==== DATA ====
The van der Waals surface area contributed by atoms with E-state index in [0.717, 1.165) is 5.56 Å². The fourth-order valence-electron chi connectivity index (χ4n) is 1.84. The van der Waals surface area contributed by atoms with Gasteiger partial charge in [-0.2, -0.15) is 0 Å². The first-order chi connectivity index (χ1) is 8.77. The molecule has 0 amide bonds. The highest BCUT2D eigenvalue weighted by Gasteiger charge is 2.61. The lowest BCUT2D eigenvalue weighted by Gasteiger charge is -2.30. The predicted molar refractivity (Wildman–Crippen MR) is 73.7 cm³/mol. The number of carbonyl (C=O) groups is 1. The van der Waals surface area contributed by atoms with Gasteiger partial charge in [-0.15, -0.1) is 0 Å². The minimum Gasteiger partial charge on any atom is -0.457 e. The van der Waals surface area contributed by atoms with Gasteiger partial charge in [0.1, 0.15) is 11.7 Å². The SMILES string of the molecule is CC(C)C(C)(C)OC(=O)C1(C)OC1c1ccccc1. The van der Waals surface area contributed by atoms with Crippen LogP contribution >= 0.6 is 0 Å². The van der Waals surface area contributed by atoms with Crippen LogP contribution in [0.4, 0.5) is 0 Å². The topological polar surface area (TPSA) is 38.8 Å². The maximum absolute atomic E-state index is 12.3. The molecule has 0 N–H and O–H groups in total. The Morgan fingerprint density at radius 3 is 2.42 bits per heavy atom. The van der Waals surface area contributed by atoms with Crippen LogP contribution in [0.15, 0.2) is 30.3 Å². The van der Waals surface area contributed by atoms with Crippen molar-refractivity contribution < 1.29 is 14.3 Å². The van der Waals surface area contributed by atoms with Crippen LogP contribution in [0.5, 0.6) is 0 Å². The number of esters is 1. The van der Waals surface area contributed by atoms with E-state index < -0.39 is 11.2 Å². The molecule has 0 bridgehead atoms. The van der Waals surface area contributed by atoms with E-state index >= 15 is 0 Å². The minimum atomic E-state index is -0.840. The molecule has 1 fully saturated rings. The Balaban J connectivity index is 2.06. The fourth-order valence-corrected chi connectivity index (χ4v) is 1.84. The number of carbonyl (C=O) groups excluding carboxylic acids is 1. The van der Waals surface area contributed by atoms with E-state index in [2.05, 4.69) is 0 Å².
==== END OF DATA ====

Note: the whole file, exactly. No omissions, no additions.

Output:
The van der Waals surface area contributed by atoms with E-state index in [0.717, 1.165) is 5.56 Å². The fourth-order valence-electron chi connectivity index (χ4n) is 1.84. The van der Waals surface area contributed by atoms with Gasteiger partial charge in [-0.2, -0.15) is 0 Å². The first-order chi connectivity index (χ1) is 8.77. The molecule has 0 amide bonds. The highest BCUT2D eigenvalue weighted by Gasteiger charge is 2.61. The lowest BCUT2D eigenvalue weighted by Gasteiger charge is -2.30. The predicted molar refractivity (Wildman–Crippen MR) is 73.7 cm³/mol. The number of carbonyl (C=O) groups is 1. The van der Waals surface area contributed by atoms with Gasteiger partial charge in [-0.15, -0.1) is 0 Å². The minimum Gasteiger partial charge on any atom is -0.457 e. The van der Waals surface area contributed by atoms with Gasteiger partial charge in [0.1, 0.15) is 11.7 Å². The SMILES string of the molecule is CC(C)C(C)(C)OC(=O)C1(C)OC1c1ccccc1. The van der Waals surface area contributed by atoms with Crippen LogP contribution >= 0.6 is 0 Å². The van der Waals surface area contributed by atoms with Crippen LogP contribution in [0.4, 0.5) is 0 Å². The topological polar surface area (TPSA) is 38.8 Å². The maximum absolute atomic E-state index is 12.3. The molecule has 0 N–H and O–H groups in total. The Morgan fingerprint density at radius 3 is 2.42 bits per heavy atom. The van der Waals surface area contributed by atoms with Crippen LogP contribution in [0.15, 0.2) is 30.3 Å². The van der Waals surface area contributed by atoms with Crippen molar-refractivity contribution < 1.29 is 14.3 Å². The van der Waals surface area contributed by atoms with Crippen LogP contribution in [0.5, 0.6) is 0 Å². The number of esters is 1. The van der Waals surface area contributed by atoms with E-state index < -0.39 is 11.2 Å². The molecule has 0 bridgehead atoms. The van der Waals surface area contributed by atoms with E-state index >= 15 is 0 Å². The minimum atomic E-state index is -0.840. The molecule has 1 fully saturated rings. The Balaban J connectivity index is 2.06. The fourth-order valence-corrected chi connectivity index (χ4v) is 1.84. The number of carbonyl (C=O) groups excluding carboxylic acids is 1. The van der Waals surface area contributed by atoms with E-state index in [2.05, 4.69) is 0 Å².